If you’ve been following my ramblings here, you may have noticed that my collection of vehicles doesn’t stick to one vein of the automotive experience. I like having vehicles that somewhat focus on a niche while still being versatile enough to use at any given time. A few years ago I started getting more into off-road shenanigans with my friends, and while being a half decent spotter is a good trait, I wanted my own backwoods beater.
At the time, my cohorts had beasts such as an early ’80s Bronco and a Jeep Grand Cherokee. That’s two out of the “Big Three” represented at our campsite, so obviously it was my duty to represent “The General” and get myself something from Chevy or GMC. Should be easy right? The answer is of course – K5 Blazer.
Well at least I thought so. Living in northeast PA means any Blazer I was looking at didn’t even have floorboards, much less body mounts thanks to rust. Something a bit more modern then? They did make tw0 door Blazers and Yukons in the mid ’90s, and a short wheelbase would be pretty handy on the tighter trails of Northern Pennsylvania’s national parks. My two door obsession was fairly rapidly shot down as prices for “just okay” versions put them well out of reach.
A friend of mine pointed out that having the four door could still be practical. Since we only go out in the woods a few times a year it would mostly be seeing road use. I trawled through Craigslist looking for a not-to0-beat-up but also not-too-clean Tahoe or Yukon. I figured I would stick to the later ’90s models as they had more power, and port fuel injection.
Lo and behold, just down the street from my friend who pointed me towards the bigger trucks, was a 1999 GMC Yukon SLT. It had 160,000 miles, one original owner, nearly no rust, plenty of work already done with receipts, and BARN DOORS! After a preliminary once over from my friend, I was off to check out the truck for myself.
We pulled into the parking lot and there in all her most beige ’90s glory was Donna! I didn’t name the truck, but the original owner had her name pinstriped onto the front doors, so how could I not call it that? Donna was CLEAN! Cleaner than I wanted, considering my plan was to hoon through fields and beat around the woods with it, but the price was very much right.
Donna broke all kinds of personal records such as “newest” and “only OBD II vehicle I’ve ever owned,” “most luxurious” with heated seats and auto dimming mirrors, as well as “most expensive.” So I was pretty excited! After a quick test drive around the block we made a deal. I had driven my own car there, so I ended up following my new truck home on the first day of ownership.
Buying a new vehicle is always a group event with my friends, so the trip home consisted of Donna being loaded to maximum passenger capacity along with two dogs. May as well test it out to the literal fullest on the first day, right? So off into the fields on the farm we went. 4X4 High and Low worked just fine, and there was already a hitch receiver installed. I was ready to do truck stuff.
Immediately, I ordered a two-inch lift kit, pulled off the running boards, and snagged a beefier set of used wheels and tires from a coworker. All of this came just in time for our yearly 4th of July camping trip. I loaded the truck with a spare chainsaw, two coolers, and Logan, our 130 pound chocolate lab, to head out into the woods. Donna cruises the highways like a mobile living room. Quiet, comfy, decent stereo, and plenty of room for the dog to sprawl out napping in the back seat. What more could you ask for? Well, I was set on finding out. I knew I wasn’t in a purpose built, high articulating, off road rig, but I was repping “The General,” dangit!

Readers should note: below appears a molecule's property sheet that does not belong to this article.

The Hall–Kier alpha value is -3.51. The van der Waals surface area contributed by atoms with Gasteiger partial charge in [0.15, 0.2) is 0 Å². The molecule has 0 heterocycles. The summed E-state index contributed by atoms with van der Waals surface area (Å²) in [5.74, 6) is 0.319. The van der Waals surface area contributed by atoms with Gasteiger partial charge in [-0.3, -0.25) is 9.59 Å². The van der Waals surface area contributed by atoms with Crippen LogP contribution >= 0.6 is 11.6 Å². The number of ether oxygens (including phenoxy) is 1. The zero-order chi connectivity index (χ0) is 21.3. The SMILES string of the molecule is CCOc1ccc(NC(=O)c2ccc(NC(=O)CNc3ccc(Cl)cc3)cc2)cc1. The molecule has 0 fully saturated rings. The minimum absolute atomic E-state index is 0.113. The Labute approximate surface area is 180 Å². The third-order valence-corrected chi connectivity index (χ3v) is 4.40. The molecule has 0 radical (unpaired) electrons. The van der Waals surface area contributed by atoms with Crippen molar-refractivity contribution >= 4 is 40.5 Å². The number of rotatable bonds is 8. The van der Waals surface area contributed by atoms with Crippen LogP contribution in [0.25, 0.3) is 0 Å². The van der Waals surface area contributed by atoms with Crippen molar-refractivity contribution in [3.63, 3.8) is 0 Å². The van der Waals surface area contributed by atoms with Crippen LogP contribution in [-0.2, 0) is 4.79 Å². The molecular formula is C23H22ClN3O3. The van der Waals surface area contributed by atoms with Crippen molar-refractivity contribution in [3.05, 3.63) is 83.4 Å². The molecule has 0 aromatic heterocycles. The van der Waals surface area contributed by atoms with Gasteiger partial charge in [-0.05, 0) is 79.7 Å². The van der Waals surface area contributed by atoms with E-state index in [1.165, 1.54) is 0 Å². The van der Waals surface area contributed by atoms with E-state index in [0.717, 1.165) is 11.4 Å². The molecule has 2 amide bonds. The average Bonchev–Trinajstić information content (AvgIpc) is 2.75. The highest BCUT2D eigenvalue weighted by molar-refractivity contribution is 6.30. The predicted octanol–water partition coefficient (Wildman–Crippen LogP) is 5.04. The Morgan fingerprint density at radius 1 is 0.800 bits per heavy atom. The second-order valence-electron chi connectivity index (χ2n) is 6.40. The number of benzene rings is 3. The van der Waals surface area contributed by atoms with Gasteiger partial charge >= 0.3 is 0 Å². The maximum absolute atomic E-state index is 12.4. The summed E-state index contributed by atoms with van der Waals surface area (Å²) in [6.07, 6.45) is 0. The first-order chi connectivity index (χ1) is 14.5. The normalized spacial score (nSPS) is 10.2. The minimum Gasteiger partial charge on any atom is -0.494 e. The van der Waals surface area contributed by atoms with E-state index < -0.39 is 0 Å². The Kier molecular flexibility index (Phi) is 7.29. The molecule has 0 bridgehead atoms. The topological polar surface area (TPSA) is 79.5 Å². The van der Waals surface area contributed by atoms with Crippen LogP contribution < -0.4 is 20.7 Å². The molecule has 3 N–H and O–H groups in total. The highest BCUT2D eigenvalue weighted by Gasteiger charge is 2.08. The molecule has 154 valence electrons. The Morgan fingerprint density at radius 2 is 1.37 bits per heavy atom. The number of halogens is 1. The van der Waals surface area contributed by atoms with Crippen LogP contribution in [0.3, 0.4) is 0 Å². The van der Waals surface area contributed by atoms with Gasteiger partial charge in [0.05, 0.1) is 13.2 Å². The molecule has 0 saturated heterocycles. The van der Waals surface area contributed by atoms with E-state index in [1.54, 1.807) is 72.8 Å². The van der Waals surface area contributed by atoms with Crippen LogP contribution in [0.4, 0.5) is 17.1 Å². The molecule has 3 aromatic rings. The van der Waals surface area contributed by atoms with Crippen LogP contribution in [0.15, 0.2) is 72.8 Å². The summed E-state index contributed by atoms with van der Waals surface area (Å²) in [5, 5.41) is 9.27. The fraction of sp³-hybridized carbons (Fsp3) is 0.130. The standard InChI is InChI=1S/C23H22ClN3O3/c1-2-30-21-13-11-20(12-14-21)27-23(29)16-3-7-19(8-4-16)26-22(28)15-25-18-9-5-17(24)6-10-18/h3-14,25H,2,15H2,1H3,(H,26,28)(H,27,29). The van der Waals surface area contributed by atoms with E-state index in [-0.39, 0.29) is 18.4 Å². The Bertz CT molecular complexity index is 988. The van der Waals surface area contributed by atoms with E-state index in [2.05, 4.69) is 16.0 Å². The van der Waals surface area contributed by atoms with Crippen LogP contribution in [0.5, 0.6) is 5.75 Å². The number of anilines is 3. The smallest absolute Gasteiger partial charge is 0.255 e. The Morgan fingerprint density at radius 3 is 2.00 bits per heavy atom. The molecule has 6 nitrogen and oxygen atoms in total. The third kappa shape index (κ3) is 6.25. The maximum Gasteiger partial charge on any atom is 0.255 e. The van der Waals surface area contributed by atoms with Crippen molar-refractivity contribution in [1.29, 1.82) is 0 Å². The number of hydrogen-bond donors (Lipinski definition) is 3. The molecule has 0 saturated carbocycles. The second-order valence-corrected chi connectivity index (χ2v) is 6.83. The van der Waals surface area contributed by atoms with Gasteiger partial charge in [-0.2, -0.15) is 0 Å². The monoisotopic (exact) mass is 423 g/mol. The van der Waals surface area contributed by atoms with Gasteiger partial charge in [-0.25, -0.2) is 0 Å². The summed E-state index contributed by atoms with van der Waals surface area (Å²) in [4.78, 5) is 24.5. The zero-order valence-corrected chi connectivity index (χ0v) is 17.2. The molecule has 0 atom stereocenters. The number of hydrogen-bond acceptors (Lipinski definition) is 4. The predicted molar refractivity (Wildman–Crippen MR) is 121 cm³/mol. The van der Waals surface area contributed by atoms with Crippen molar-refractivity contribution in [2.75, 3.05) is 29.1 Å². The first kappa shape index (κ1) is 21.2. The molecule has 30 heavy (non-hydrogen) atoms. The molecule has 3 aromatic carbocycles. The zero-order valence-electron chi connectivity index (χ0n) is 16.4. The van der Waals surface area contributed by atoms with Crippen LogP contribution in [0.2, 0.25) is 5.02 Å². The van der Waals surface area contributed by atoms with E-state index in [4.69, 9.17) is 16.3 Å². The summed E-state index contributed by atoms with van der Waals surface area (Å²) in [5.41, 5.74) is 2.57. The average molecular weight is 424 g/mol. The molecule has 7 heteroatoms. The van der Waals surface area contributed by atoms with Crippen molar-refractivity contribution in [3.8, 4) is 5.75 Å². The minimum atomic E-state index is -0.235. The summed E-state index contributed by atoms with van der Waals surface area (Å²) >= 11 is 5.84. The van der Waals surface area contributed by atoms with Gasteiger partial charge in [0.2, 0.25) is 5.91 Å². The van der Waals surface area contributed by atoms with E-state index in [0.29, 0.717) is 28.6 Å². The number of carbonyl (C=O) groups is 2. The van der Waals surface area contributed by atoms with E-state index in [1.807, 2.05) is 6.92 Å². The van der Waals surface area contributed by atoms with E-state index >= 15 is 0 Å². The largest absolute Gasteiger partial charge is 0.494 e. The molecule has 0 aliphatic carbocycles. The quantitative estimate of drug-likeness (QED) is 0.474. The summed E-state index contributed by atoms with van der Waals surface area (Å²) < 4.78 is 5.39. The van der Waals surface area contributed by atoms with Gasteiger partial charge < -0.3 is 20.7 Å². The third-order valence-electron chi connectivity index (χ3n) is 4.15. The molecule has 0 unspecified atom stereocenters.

Remember back when I was worried about how big one of these would be? Well I wasn’t wrong, I have perfected the three-point don’t-hit-that-tree turn when snaking my way down drivable trails. I recall being told to take the lead down one particularly fun trail, spending about an hour in first gear in 4 Low creeping between tight trees and down steep inclines. Halfway down this trail I hear over the walkies that my buddy had been told not to even try taking a full size truck down this particular trail.
“Well I guess I just gotta put that brush guard to the test.” There was no room and no point in turning back, so we took the scratches and bumps the best we could. Honestly, the ride is still pretty well controlled on rough trails so long as you don’t try and go too fast. “Too fast” being the speed at which Logan wakes from his nap to give me a narrow-eyed look and a huff of discomfort.
Off road testing complete, Donna and I returned home and stuck to more “regular” daily truck activities. Folding the seats down reveals a cavernous six foot bed space perfect for sleeping in while camping as well as moving belongings for various friends (it always pays to know a guy with a truck).
Winters have come and gone and a 4×4 vehicle with dedicated snow tires has proven invaluable not just in keeping my E30 BMW safe from the salt, but in being a truly fun vehicle to thrash around in the snow. Who wouldn’t love slinging an apartment-building sized-vehicle around in the odd parking lot or around the farm? Towing the project car to and from paint in the dead of winter without complaint, eating whatever weather conditions I throw at it, Donna is the machine to have for all occasions.